Bank of America reported a 63% drop in fourth-quarter profits after making payments to settle legal claims over its mortgage business. There is hope, though, as profits jumped to $4.2 billion from just $1.4 billion a year earlier. With home loan payments finally made, the bank may be able to make a steady exit from the storm. At $11.88, it is the cheapest of the four options being explored in this article. Its negative earnings growth is well-documented already and with claims for CountryWide's dreadful loans finally put aside, BAC has the opportunity to capitalize on its resources and jack up its stock price as is also supported by the P/E associated with it. In total, the bank has so far cut 267,190 jobs since its downsizing brigade began.
Wells Fargo posted earnings of $5.1 billion in Q4 2012, a 24% increase from the previous year. The bank largely concentrates on mortgage lending and has seen its earnings bolstered by a surge in mortgage lending, driven in part by a series of federal programs that have helped drive down interest rates. As homeowners capitalize on the low rates, WFC is receiving tons of refinancing applications. The bank is highly effective in generating profit from the resources employed, as reflected by the increase in its mortgage lending, number of deposits and the ROE value. Its earnings growth and debt/equity are both commendable keeping in mind the difficult market conditions which currently surround the banking sector. The bank's mortgage-focused model may be more effective in generating profit and improving metrics. With the government stepping in by reducing interest rates, the mortgage-focused model is preferred by customers as compared to its rival banks. Earlier in January, the bank also raised its dividend for investors to 25 cents per share.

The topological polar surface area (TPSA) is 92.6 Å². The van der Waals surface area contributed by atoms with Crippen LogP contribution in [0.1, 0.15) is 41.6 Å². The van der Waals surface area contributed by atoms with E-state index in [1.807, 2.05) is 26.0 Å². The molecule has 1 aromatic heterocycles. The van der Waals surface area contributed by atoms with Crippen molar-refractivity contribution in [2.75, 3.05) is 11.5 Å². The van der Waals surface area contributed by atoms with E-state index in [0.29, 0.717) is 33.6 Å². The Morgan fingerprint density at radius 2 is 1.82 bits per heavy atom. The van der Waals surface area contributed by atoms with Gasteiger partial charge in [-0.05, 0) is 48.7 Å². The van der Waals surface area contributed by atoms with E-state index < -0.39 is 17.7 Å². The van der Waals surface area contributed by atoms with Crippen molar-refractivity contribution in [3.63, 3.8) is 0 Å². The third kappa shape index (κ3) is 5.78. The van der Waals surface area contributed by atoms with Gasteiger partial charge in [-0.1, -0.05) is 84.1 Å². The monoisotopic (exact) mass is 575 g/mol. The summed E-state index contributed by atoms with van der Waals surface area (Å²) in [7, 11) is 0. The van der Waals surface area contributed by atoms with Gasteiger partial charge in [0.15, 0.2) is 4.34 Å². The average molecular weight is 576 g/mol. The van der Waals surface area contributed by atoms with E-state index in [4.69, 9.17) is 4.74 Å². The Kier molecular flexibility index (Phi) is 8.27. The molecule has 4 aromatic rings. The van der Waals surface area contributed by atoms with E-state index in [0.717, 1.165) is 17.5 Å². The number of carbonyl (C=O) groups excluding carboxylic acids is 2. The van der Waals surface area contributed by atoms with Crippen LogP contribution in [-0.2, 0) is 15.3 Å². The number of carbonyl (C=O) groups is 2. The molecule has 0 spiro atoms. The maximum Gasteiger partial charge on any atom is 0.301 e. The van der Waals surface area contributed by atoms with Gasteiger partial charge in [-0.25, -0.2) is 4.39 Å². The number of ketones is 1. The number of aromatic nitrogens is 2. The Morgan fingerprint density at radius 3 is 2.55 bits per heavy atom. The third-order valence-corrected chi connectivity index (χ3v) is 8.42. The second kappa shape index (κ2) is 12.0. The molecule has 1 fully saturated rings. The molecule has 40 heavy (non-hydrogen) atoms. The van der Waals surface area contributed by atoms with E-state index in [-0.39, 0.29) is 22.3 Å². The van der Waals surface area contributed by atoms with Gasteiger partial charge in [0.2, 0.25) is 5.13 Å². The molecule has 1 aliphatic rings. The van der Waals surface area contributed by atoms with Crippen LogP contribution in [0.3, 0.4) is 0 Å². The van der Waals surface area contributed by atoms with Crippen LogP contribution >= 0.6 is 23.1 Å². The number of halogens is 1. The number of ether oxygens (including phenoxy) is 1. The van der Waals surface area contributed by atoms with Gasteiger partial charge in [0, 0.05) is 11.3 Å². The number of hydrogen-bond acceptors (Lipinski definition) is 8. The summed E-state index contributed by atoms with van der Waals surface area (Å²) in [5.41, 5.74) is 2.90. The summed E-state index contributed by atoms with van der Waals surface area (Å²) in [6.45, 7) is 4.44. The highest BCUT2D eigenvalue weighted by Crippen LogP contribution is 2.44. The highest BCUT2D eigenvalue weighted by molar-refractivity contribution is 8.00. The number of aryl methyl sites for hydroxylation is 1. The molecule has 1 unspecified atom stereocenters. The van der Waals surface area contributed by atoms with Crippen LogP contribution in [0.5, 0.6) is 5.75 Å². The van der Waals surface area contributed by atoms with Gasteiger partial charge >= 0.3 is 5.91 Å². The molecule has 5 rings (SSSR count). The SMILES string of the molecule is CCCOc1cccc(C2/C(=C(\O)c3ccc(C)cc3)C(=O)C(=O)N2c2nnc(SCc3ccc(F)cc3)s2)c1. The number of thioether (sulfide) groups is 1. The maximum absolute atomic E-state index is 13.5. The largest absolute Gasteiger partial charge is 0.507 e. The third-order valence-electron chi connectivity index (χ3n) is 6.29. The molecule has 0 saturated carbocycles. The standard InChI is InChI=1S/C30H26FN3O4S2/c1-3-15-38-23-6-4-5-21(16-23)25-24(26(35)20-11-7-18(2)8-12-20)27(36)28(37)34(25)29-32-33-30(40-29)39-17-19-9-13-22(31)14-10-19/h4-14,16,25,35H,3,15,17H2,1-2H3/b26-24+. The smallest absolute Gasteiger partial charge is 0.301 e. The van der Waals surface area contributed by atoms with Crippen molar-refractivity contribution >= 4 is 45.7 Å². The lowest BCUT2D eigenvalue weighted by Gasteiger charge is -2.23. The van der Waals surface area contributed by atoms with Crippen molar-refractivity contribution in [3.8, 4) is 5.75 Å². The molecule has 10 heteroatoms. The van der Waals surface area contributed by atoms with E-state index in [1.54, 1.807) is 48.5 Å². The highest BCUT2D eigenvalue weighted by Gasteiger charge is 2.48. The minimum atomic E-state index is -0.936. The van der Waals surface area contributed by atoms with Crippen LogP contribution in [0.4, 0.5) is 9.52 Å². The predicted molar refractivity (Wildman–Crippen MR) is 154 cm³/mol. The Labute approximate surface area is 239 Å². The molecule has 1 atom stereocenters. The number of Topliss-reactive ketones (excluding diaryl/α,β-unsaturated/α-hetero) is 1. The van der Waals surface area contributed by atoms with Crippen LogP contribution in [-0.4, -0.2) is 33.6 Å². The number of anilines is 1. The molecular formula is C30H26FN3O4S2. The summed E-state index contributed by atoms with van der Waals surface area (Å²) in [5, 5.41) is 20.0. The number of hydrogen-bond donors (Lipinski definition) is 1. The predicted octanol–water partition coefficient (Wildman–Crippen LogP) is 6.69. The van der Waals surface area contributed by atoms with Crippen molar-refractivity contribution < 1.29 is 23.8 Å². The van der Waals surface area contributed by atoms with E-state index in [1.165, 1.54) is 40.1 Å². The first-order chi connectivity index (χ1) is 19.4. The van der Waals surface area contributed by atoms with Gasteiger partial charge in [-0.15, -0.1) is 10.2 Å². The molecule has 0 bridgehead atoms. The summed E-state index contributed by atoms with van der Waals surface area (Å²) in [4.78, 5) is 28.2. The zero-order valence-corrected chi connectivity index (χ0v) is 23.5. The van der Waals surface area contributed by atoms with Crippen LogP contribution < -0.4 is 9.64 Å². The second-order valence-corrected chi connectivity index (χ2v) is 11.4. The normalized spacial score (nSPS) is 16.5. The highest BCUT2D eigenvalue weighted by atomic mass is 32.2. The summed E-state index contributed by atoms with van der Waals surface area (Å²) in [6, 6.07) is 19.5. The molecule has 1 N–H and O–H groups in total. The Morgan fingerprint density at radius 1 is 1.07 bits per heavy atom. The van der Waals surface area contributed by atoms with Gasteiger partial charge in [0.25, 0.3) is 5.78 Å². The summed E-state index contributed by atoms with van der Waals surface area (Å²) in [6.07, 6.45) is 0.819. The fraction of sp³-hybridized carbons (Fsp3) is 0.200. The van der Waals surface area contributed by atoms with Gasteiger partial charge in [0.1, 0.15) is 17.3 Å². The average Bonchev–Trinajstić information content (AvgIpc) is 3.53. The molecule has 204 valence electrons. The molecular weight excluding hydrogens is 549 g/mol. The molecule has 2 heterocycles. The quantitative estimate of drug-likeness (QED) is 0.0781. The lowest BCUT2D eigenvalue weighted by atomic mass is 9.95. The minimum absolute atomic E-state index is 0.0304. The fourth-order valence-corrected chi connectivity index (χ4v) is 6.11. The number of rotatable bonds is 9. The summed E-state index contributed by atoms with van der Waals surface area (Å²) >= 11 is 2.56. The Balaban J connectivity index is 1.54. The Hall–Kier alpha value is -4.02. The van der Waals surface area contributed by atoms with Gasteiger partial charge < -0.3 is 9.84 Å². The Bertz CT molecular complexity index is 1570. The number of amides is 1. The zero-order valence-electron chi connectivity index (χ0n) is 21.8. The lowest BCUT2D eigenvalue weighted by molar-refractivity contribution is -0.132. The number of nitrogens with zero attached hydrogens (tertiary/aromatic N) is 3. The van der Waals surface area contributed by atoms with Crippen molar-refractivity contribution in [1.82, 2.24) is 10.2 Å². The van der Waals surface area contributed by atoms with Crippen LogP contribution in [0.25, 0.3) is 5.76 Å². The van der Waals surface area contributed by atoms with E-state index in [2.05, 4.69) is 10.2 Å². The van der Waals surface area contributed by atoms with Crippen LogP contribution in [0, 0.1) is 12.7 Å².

Make or Break for Investors
As is obvious from the uncertain nature of the banking sector at the moment, there is no clear winner or loser. Instead, we can use the information discussed to decide which are the biggest and smallest losers. Five years after the financial crisis began, the banking sector is still dragging its heels, making one wonder if the situation is actually getting better for the banks or if they are sinking further into the whirlpool. Compared to its major competitors, Wells Fargo is in a relatively stable position, but its organic growth is questionable due to the government's aid in stimulating the housing market and mortgage loans. The remaining three banks, however, have an array of problems surrounding them. In my opinion, the dip in share price for Citi and JPM provides a unique opportunity for investors to buy on the cheap as the two are prime candidates for a resurgence in sales and also stock market. In the short-term, however, BAC or WFC may be better options.
Morningstar provides the following ratings for the four banks. JPM - 3/8 buy, 3/8 hold, 1/8 underperform, 1/8 sell. C - 3/8 buy, 3/8 hold, 1/8 underperform, 1/8 sell. BAC - 7/8 hold, 1/8 sell. WFC - 2/8 buy, 1/8 outperform, 5/8 hold, 1/8 underperform.
Uncertain times lead to confusion, but may also provide opportunities for great rewards. The risk is worth taking for JPM and Citi due to their proven potential and effective downsizing.